For 2017, Subaru Rally Team USA is taking part in the inaugural season of the America Rally Association (ARA) National Championship.  This new sanctioning body that emerged mid-season in 2016 has 6 events planned through the US and Canada.  Things are already looking up for the New Hampshire-based ARA with confirmed support from Subaru and some iconic rally events.  Travis Pastrana and co-driver Robbie Durant will tackle the full 6-race season against their teammates David Higgins and co-driver Craig Drew.  Other competitors are already starting to line up that should make for an exciting inaugural season for the ARA.
For myself, the announcement of the ARA was a bit of a surprise!  I've been following the Rally America series for several years but have admittedly been mostly focused on the events themselves, not the sanctioning bodies behind the scenes.  While I was curious why there seemed to be a lack of information coming through on the Rally-America website, I figured a webmaster was asleep at the wheel while events continued to roll on through.  However, with the emergence of the ARA, it seemed more like a "passing of the torch" situation.  I assumed the ARA would replace Rally America.  Then several weeks later a full schedule from Rally America was released for 2017 with the press release tone seeming as if they were moving steadily onwards and upwards.

The ARA Championship for 2017 is mostly made up of events from the Rally America series.  Oregon Trail, Olympus Rally, Ojibwe Forests Rally, and the New England Forests Rally were all previously national championship events for Rally America.  However, the 2017 schedule for Rally America retains Sno*Drift, Rally in the 100 Acre Wood, and the Lake Superior Performance Rally that have been staples of the series for awhile now.  They've also added Rally Colorado (formerly Colorado Cog), Southern Ohio Forests Rally, Rally Wyoming, Show-Me Rally, and a summer version of Sno*Drift.  This presents two full championships in the United States for competitors to take part in.

In the ARA announcement made back in November, it sounded like this would be a transitional year moving from Rally America to the ARA.  In the ARA press release, Tim O'Neil mentions something that suggests this.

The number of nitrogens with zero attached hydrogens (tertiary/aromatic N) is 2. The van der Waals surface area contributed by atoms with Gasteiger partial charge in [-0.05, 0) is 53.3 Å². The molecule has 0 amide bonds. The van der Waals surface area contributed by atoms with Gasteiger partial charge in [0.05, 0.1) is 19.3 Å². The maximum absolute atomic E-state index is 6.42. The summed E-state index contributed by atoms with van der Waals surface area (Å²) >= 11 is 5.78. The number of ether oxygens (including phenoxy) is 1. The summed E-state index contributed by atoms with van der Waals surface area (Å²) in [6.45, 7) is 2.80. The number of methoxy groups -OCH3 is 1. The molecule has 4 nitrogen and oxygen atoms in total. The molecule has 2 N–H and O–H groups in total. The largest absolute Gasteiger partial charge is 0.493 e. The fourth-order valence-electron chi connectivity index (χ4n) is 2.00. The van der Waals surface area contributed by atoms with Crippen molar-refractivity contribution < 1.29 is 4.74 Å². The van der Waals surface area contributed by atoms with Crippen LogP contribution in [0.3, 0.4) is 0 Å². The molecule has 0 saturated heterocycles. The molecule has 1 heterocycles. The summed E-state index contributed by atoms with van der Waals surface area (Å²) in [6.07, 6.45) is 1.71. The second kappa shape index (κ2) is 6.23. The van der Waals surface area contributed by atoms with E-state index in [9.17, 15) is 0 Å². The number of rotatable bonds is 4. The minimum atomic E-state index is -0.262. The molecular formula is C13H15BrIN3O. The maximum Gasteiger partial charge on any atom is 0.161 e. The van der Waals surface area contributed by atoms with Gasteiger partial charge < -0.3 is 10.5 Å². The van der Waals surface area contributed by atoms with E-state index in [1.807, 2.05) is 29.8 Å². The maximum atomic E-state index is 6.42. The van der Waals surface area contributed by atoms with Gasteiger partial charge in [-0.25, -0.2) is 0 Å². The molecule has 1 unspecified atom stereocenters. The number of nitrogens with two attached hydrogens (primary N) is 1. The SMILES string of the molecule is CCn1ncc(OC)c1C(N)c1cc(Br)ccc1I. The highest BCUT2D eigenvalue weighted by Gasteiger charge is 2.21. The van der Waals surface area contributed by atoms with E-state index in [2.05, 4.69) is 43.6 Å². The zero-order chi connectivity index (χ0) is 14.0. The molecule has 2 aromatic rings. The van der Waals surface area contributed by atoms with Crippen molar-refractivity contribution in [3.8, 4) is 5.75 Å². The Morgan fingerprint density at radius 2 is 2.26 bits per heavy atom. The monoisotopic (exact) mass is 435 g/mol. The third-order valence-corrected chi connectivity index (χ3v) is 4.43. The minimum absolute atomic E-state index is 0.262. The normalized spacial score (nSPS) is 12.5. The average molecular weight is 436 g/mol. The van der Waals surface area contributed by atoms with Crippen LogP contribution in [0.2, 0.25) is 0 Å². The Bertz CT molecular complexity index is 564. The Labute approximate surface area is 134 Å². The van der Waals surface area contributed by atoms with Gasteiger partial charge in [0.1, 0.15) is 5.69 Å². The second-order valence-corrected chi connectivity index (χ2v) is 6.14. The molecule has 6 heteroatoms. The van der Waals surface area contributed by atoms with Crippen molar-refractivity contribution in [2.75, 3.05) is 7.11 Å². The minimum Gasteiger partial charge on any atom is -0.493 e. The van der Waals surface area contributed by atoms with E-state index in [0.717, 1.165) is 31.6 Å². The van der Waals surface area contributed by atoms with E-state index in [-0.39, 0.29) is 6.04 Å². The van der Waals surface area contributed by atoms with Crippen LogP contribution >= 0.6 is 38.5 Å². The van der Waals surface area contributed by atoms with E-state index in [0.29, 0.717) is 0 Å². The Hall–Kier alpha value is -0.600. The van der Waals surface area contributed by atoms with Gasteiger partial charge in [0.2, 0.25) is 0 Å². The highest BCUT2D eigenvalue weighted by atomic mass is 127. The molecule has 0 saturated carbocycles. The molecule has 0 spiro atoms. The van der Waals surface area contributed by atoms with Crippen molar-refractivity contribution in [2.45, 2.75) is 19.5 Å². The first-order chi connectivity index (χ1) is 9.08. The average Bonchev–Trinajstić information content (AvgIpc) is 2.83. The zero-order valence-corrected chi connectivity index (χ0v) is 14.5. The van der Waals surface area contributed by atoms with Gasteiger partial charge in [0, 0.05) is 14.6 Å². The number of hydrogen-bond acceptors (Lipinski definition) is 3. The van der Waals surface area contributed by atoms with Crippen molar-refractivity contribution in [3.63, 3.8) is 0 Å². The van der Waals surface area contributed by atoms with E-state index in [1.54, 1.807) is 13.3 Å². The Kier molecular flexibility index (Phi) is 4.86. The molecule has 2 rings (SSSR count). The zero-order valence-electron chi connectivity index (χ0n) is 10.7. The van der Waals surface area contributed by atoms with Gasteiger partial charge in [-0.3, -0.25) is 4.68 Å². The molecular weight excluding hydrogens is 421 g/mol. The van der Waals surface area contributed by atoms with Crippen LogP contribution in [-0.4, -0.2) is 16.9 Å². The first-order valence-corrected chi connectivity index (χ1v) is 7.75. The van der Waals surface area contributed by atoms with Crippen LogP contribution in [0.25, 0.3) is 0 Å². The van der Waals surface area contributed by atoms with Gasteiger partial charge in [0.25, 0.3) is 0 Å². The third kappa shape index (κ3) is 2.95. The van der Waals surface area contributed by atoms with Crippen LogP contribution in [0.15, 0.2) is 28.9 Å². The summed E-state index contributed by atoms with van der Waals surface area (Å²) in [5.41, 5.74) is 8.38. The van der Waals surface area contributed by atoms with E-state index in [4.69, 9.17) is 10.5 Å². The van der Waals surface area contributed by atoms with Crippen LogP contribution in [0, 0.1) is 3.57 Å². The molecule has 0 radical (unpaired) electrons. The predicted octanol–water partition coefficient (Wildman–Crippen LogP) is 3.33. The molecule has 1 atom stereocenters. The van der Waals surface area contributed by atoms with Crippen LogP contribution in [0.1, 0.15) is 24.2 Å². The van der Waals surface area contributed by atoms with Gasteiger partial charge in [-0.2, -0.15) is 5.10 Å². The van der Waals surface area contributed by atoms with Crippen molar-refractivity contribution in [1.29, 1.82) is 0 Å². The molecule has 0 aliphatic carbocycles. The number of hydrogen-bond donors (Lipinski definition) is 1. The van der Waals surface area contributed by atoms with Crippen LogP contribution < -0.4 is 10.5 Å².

"We appreciate the hard work and dedication put forth by many in the sport of rally over the years to get it where it is today.  ARA specifically appreciates Bill Fogg Sr. and Rally America in their effort to continue rally in the United States the last few years by providing sanction and insurance. We look forward to working with Rally America during the transition period over the next several months as we prepare for the 2017 season."
The Rally America press release, which came out a few weeks later, showed no signs of a transition or even leveling off.  Bill Fogg of RA mentioned this in their 2017 schedule announcement.
“Fans and competitors alike will experience the thrill of rally racing like never before in the US with the combination of the added new and the best historical stage roads. With the enthusiasm of our partners and eagerness of our event organizers, we expect the 2017 Rally America National Championship to reach the pinnacle of rally experience for all.”
To make things a little more complicated, Subaru has made it known that they have a Contingency Program in place for the 2017 ARA National Championship.  There's still no mention from Subaru or from Rally America about a Contingency Program for the 2017 RA events.  In fact, there's no mention of Subaru to be found anywhere on the Rally America website anymore.  Contingency Programs are important to helping make rally financially affordable to teams by awarding payouts to teams using Subarus to compete in these events.  Mix in the fact that the ARA's events are more affordable to register for than Rally America events and the scales easily tip in their favor.

Speaking of Subaru, there's no mention of Subaru Rally Team USA's star-studded team taking part in any Rally America events so far this year.  The Sno*Drift Rally is coming up at the end of January and there's an obvious absence of high profile competitors.  Fetela Rally Team, Agatino Fortunato, Lauchlin O'Sullivan (Lucas Oil), and Ryan Millen, are all absent from any recent entry lists.  However, a quick peek at the Pierce Neige Rally starting off the ARA event calendar, Higgins, Pastrana, L'Estage, Millen, and several other notable drivers are lined up to kick off that series in February.